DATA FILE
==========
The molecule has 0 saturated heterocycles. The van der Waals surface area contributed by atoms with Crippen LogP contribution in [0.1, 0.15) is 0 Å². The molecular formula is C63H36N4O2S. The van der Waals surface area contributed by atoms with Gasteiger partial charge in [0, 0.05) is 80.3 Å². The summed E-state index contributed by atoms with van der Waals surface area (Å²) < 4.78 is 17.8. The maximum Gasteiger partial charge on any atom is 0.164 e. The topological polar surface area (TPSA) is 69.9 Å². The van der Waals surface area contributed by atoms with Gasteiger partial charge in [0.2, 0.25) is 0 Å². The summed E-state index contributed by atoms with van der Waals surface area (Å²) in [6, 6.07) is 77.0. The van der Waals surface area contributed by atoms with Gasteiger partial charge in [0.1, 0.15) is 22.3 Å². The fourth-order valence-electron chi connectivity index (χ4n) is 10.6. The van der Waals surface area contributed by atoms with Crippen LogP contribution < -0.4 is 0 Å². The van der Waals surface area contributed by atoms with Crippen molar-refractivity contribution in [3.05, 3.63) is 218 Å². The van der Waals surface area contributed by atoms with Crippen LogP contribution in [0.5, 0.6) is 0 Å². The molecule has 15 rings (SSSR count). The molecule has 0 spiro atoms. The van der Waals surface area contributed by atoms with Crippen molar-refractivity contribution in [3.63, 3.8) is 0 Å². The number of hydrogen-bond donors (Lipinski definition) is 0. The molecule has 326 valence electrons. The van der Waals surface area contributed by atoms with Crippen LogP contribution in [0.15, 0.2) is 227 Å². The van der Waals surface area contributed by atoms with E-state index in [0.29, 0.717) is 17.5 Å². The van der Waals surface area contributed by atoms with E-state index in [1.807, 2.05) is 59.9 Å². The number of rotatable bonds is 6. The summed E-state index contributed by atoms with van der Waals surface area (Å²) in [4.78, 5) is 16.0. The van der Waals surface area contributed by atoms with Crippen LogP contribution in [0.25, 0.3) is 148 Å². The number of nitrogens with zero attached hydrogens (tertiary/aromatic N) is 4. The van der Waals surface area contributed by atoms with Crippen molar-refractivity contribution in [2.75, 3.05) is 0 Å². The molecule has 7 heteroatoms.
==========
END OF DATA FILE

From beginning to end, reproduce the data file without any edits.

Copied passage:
The molecule has 0 saturated heterocycles. The van der Waals surface area contributed by atoms with Crippen LogP contribution in [0.1, 0.15) is 0 Å². The molecular formula is C63H36N4O2S. The van der Waals surface area contributed by atoms with Gasteiger partial charge in [0, 0.05) is 80.3 Å². The summed E-state index contributed by atoms with van der Waals surface area (Å²) < 4.78 is 17.8. The maximum Gasteiger partial charge on any atom is 0.164 e. The topological polar surface area (TPSA) is 69.9 Å². The van der Waals surface area contributed by atoms with Gasteiger partial charge in [0.2, 0.25) is 0 Å². The summed E-state index contributed by atoms with van der Waals surface area (Å²) in [6, 6.07) is 77.0. The van der Waals surface area contributed by atoms with Gasteiger partial charge in [0.1, 0.15) is 22.3 Å². The fourth-order valence-electron chi connectivity index (χ4n) is 10.6. The van der Waals surface area contributed by atoms with Crippen LogP contribution < -0.4 is 0 Å². The van der Waals surface area contributed by atoms with Crippen molar-refractivity contribution in [3.05, 3.63) is 218 Å². The van der Waals surface area contributed by atoms with Crippen LogP contribution in [0.5, 0.6) is 0 Å². The molecule has 15 rings (SSSR count). The molecule has 0 spiro atoms. The van der Waals surface area contributed by atoms with Crippen molar-refractivity contribution in [3.63, 3.8) is 0 Å². The number of hydrogen-bond donors (Lipinski definition) is 0. The molecule has 326 valence electrons. The van der Waals surface area contributed by atoms with Crippen LogP contribution in [0.15, 0.2) is 227 Å². The van der Waals surface area contributed by atoms with E-state index in [0.29, 0.717) is 17.5 Å². The van der Waals surface area contributed by atoms with E-state index in [1.807, 2.05) is 59.9 Å². The number of rotatable bonds is 6. The summed E-state index contributed by atoms with van der Waals surface area (Å²) in [4.78, 5) is 16.0. The van der Waals surface area contributed by atoms with Crippen LogP contribution in [0.25, 0.3) is 148 Å². The number of nitrogens with zero attached hydrogens (tertiary/aromatic N) is 4. The van der Waals surface area contributed by atoms with Crippen molar-refractivity contribution in [2.75, 3.05) is 0 Å². The molecule has 7 heteroatoms.